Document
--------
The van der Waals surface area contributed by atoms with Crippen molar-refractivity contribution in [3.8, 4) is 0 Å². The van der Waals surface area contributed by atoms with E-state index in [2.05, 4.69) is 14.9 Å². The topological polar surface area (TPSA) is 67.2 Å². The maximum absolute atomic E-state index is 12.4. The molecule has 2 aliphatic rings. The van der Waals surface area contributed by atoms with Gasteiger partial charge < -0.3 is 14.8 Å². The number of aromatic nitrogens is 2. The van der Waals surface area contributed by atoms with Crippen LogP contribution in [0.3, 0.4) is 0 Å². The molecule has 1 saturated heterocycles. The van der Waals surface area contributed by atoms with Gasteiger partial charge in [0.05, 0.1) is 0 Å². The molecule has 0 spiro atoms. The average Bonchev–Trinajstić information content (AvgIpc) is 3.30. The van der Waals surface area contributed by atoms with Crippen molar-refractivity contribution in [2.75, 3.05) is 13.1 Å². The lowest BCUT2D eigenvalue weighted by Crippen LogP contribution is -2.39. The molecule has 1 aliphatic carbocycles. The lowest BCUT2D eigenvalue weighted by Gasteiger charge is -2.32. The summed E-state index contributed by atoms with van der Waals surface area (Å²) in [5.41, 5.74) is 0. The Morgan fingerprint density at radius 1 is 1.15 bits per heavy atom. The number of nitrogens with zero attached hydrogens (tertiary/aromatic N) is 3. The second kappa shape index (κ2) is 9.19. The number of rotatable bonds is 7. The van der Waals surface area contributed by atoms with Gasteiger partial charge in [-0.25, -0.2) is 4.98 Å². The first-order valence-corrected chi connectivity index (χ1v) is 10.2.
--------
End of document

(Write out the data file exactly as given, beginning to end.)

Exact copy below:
The van der Waals surface area contributed by atoms with Crippen molar-refractivity contribution in [3.8, 4) is 0 Å². The van der Waals surface area contributed by atoms with E-state index in [2.05, 4.69) is 14.9 Å². The topological polar surface area (TPSA) is 67.2 Å². The maximum absolute atomic E-state index is 12.4. The molecule has 2 aliphatic rings. The van der Waals surface area contributed by atoms with Gasteiger partial charge < -0.3 is 14.8 Å². The number of aromatic nitrogens is 2. The van der Waals surface area contributed by atoms with Crippen LogP contribution in [0.3, 0.4) is 0 Å². The molecule has 1 saturated heterocycles. The van der Waals surface area contributed by atoms with Gasteiger partial charge in [0.05, 0.1) is 0 Å². The molecule has 0 spiro atoms. The average Bonchev–Trinajstić information content (AvgIpc) is 3.30. The van der Waals surface area contributed by atoms with Crippen molar-refractivity contribution in [2.75, 3.05) is 13.1 Å². The lowest BCUT2D eigenvalue weighted by Crippen LogP contribution is -2.39. The molecule has 1 aliphatic carbocycles. The lowest BCUT2D eigenvalue weighted by Gasteiger charge is -2.32. The summed E-state index contributed by atoms with van der Waals surface area (Å²) in [5.41, 5.74) is 0. The Morgan fingerprint density at radius 1 is 1.15 bits per heavy atom. The number of nitrogens with zero attached hydrogens (tertiary/aromatic N) is 3. The second kappa shape index (κ2) is 9.19. The number of rotatable bonds is 7. The van der Waals surface area contributed by atoms with Gasteiger partial charge in [-0.25, -0.2) is 4.98 Å². The first-order valence-corrected chi connectivity index (χ1v) is 10.2.